[Numpy-discussion] How to call methods from a class with custom matrices parameters with numpy arrays ?
Thu Apr 19 11:17:22 CDT 2007
> Doing the wrapping in an object oriented way is difficult, and maybe
> not that useful. This does not prevent the API exposed to python to be
> OO, of course.
I have some difficulties to do this in an automated way...
I'm trying now to make a derived object from my function, without templates
and, I'm hoping so, with a correct interface i.e. double + 2*int to save
make the conversions with numpy arrays.
> > That works great for C then, not that well for C++...
> Well, this is an inherent problem of C++ when you try to use it from
> other languages, but let's not start this (again :) ),
> The example shows basic wrapping, and some facilities provided by
> numpy to help. Again, ctype is pretty efficient as long as you do not
> need to do convertion. If you call it thousand of times, it will be
> slow, but this is more or less inherent to python (function calls are
> nowhere near as fast as in a compiled language, at least for now).
It's for optimization, so the function will be called several hundreds of
times, I suppose, and I tried porting the whole function to Python, but I'm
not sure that the Python version behaves like the C++ version - the results
are not identic, so... -, thus the wrapping.
SWIG may be better in your case because it is aware of C++ classes,
> and is *compiling* an extension, whereas ctypes does not compile
> anything. This means that you do not have to care about binary
> interfaces problemes between foreign object codes. SWIG parses a prett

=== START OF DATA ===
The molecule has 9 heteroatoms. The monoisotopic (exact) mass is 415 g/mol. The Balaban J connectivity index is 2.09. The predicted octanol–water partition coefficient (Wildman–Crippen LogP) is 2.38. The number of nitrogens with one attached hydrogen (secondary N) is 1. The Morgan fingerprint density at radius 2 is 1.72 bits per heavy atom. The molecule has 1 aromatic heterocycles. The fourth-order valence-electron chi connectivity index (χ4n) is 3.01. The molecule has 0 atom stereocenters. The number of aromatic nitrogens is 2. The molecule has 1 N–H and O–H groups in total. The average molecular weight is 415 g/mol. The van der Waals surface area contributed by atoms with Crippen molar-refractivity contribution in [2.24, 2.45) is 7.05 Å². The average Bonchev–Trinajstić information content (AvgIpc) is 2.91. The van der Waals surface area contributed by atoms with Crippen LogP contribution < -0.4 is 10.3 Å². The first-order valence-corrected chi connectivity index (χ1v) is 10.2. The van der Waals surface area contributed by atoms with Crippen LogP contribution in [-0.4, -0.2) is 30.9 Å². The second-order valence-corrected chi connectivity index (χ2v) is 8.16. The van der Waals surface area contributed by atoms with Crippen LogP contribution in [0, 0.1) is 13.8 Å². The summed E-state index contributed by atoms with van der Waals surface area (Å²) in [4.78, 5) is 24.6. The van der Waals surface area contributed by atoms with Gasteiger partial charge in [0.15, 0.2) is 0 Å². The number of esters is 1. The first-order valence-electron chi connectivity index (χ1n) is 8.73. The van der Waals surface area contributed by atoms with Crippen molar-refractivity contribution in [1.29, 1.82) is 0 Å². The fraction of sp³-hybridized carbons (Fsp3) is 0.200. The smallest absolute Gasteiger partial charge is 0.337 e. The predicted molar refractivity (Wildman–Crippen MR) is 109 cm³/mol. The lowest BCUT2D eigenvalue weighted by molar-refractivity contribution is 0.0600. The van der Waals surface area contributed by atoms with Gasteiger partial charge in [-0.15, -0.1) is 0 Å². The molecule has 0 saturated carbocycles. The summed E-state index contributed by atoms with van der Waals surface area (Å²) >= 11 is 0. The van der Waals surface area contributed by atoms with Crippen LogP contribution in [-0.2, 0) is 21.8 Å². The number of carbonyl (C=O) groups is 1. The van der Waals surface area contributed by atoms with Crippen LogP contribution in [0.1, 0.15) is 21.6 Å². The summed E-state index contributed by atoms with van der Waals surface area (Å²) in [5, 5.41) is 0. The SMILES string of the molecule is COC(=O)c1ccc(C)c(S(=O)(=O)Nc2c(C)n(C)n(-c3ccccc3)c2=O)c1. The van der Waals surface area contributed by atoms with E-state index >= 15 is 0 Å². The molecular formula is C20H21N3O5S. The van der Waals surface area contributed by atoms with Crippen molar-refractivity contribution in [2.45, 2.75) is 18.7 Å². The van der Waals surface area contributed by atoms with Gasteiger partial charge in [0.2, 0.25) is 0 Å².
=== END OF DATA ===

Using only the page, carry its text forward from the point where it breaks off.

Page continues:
> good deal of C++, and is aware of classes (template is another matter,
> obviously). numpy sources contain swig code to process automatically
> numpy arrays (that is convert C representation of a numpy array to a
> simple C array and vice et versa), if I remember correctly.
Yes, I will try to use this solution, I have trouble figuring how passing
the output numpy array, Bill Baxter asked the same question today, at
exactly the same time ;) Well, I saw on the docs that such arrays must be
passed to the function, and already allocated, and that is a problem for
There is also boost.python, but I don't know if its situation towards
> numpy array has changed (eg there was some code lying around to
> represent numpy arrays in C++).
That will be my next quest during the summer ;)
If I were you, and if there are only a few classes and a few member
> functions, I would try the C wrapper called from python first.
It's only one class and one method + the constructor. Not much but I'm a
real beginner in that domain. True, I could use the C API directly...
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